`HTTPError` is [an exception]( that happens when a bang request (`request!` / `get!` / …) fails.

Available options and their default values:

  body: "",                # Request's body contents, e.g. "{json: \"string\"}"
  headers: [],             # Request's headers, e.g. [Accept: "application/json"]
  query: nil,              # Query string, e.g. %{page: 1}
  timeout: 5000,           # Timeout in milliseconds, e.g. 5000
  basic_auth: nil,         # Basic auth credentials, e.g. {"username", "password"}
  stream_to: nil,          # A process to stream the response to when performing async requests
  direct: nil,             # An ibrowse worker for direct mode
  ibrowse: [],             # ibrowse options
  auto_sni: true,          # Whether TLS SNI should be automatically configured (does URI parsing)
  follow_redirects: false, # Whether redirects should be followed


### Metaprogramming magic

You can extend `HTTPotion.Base` to make cool HTTP API wrappers (this example uses [Poison] for JSON):

defmodule GitHub do
  use HTTPotion.Base

  def process_url(url) do
    "" <> url

  def process_request_headers(headers) do
    Dict.put headers, :"User-Agent", "github-potion"

  def process_response_body(body) do
    body |> Poison.decode!

iex> GitHub.get("users/unrelentingtech").body["public_repos"]

Read the source to see all the hooks.

Keep in mind that `process_response_body` and `process_response_chunk` get iodata.
By default, they call `IO.iodata_to_binary`.
But efficient parsers like Poison can work directly on iodata.

### Asynchronous requests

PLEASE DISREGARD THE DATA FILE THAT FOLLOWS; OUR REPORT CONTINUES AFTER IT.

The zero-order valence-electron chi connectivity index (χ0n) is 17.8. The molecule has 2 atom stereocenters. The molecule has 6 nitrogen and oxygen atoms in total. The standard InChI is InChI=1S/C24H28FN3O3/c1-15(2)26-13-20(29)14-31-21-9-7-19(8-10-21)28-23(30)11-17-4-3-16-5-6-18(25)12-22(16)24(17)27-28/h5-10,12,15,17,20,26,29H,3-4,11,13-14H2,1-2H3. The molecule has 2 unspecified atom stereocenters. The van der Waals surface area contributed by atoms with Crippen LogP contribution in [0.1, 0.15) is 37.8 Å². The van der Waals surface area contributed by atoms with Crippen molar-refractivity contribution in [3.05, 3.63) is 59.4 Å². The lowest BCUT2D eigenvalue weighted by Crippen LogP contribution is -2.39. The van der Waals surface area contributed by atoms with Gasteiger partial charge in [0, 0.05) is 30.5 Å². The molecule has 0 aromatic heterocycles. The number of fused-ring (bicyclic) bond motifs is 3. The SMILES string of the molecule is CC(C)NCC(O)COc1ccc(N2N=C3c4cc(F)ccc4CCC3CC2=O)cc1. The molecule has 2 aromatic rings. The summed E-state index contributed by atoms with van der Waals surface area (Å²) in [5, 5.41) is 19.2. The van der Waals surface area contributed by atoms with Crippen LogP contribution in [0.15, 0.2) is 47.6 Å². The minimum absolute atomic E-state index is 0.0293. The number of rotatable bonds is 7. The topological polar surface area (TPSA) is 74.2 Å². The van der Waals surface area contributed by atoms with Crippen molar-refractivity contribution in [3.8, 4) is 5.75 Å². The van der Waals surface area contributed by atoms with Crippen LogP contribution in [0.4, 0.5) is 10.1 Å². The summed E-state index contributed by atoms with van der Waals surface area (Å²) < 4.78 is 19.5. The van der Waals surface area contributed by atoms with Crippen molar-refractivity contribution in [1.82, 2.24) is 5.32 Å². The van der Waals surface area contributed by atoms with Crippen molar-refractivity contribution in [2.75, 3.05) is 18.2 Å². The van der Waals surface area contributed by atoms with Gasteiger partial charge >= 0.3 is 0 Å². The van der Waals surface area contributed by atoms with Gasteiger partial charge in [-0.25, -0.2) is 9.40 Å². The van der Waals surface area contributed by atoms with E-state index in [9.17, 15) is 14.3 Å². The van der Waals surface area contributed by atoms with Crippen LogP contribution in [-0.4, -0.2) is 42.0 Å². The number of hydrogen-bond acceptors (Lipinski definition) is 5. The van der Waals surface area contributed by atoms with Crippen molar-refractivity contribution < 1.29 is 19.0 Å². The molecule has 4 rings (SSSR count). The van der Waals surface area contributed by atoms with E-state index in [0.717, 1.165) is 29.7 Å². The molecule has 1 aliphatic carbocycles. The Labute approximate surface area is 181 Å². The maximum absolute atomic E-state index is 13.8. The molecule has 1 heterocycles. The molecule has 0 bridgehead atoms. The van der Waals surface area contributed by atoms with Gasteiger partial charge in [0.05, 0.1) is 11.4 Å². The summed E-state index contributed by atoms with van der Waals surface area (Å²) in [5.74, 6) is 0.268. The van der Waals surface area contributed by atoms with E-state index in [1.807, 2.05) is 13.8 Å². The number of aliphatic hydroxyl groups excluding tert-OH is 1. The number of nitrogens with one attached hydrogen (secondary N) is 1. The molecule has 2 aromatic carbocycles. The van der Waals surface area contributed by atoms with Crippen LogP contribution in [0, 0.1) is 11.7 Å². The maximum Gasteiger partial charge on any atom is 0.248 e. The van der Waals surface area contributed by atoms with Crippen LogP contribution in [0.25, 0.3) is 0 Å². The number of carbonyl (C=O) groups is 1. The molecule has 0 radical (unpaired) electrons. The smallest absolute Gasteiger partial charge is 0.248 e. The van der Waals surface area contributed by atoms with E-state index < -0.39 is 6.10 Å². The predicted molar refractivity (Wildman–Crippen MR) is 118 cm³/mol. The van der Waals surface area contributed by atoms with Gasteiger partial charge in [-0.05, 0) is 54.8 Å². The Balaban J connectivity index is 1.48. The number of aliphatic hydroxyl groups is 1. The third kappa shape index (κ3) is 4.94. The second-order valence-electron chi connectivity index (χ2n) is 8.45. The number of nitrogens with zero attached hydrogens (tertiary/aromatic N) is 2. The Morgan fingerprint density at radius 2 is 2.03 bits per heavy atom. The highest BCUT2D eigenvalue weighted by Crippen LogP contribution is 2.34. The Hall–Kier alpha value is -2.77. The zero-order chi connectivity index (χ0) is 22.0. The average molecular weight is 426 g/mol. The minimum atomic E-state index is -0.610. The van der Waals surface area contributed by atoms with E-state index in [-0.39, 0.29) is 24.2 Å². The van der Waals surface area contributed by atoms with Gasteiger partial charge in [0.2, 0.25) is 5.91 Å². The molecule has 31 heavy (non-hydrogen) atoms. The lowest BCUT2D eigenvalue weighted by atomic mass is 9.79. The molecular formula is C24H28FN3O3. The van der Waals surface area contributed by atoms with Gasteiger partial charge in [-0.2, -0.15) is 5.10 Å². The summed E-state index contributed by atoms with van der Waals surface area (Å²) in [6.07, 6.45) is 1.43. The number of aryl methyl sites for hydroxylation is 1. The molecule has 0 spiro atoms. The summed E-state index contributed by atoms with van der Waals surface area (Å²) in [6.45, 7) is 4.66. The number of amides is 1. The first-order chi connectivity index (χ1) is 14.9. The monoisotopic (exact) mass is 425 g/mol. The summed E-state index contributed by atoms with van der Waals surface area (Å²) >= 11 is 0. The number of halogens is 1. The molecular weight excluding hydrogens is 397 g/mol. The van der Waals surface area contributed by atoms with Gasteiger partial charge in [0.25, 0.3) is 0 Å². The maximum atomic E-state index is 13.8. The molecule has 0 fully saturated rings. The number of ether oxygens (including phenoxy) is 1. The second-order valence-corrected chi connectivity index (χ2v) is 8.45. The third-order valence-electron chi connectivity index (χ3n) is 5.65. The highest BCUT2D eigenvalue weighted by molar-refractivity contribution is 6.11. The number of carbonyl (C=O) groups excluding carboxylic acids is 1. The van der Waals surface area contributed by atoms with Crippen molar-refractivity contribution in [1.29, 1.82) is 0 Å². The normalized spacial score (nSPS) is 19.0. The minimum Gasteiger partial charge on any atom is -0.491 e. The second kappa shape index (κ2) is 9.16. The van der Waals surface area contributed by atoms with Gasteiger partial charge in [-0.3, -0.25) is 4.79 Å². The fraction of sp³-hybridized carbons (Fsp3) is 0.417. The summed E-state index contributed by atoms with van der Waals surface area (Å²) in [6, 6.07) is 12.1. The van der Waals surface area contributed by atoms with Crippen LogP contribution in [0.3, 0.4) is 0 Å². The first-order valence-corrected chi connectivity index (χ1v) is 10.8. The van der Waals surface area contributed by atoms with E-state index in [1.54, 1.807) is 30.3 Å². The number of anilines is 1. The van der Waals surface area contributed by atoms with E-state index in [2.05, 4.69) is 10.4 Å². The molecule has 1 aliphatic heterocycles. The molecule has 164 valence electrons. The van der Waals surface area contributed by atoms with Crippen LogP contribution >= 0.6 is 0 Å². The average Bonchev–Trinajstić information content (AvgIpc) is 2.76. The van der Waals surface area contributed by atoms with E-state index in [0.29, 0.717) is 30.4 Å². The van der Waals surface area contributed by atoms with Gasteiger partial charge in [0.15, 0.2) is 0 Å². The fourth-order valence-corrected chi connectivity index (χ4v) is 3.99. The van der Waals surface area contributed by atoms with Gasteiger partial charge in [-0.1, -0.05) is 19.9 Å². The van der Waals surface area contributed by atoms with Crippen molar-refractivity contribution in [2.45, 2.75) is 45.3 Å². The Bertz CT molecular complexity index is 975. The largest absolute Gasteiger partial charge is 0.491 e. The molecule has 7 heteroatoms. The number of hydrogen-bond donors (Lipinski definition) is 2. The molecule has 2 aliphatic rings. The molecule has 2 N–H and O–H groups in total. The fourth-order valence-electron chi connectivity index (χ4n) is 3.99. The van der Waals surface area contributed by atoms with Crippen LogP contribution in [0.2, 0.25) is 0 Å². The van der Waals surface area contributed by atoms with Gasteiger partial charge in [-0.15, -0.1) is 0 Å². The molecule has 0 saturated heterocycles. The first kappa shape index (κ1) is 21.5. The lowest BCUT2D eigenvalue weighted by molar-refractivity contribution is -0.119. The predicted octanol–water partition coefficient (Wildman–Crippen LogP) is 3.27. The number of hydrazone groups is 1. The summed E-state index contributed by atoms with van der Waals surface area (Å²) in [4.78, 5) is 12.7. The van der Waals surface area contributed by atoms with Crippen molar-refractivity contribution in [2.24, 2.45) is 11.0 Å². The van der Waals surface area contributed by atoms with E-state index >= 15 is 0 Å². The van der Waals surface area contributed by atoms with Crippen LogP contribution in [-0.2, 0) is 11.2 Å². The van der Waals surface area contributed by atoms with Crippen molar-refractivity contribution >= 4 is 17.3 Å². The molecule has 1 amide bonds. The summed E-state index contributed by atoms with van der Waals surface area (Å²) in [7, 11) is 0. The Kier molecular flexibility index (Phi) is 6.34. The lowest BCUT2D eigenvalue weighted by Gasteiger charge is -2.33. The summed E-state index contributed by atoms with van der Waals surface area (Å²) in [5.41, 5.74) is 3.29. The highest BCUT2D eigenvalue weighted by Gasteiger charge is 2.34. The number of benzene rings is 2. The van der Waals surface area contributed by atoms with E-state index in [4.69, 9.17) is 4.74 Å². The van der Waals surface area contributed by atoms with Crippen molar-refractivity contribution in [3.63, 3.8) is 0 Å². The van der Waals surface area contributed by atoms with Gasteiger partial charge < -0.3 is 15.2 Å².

You can get the response streamed to your current process asynchronously:

iex> HTTPotion.get "", [stream_to: self]
%HTTPotion.AsyncResponse{id: -576460752303419903}

iex> flush
  id: -576460752303419903,
  status_code: 200,
  headers: %HTTPotion.Headers{ hdrs: %{"connection" => "keep-alive", …} }
  id: -576460752303419903,
  chunk: "{\n…"
  id: -576460752303419903

Note that instead of `process_response_body`, `process_response_chunk` is called on the chunks before sending them out to the receiver (the `stream_to` process).

### Direct access to ibrowse workers

ibrowse allows you to use its separate worker processes directly.
We expose this functionality through the `direct` option.

Don't forget that you have to pass the URL to the worker process, which means the worker only communicates with one server (domain!)

iex> {:ok, worker_pid} = HTTPotion.spawn_worker_process("")

iex> HTTPotion.get "", [direct: worker_pid]
%HTTPotion.Response{body: "…", headers: ["Connection": "close", …], status_code: 200}

You can even combine it with async!

iex> {:ok, worker_pid} = HTTPotion.spawn_worker_process("")

iex> "", [direct: worker_pid, stream_to: self, headers: ["User-Agent": "hello it's me"]]
%HTTPotion.AsyncResponse{id: {1372,8757,656584}}

### Type analysis

HTTPotion contains [typespecs] so your usage can be checked with [dialyzer], probably via [dialyxir] or [elixir-ls].

HTTPotion's tests are checked with dialyxir.


## Contributing

Please feel free to submit pull requests!

By participating in this project you agree to follow the [Contributor Code of Conduct](

## License

This is free and unencumbered software released into the public domain.  
For more information, please refer to the `UNLICENSE` file or [](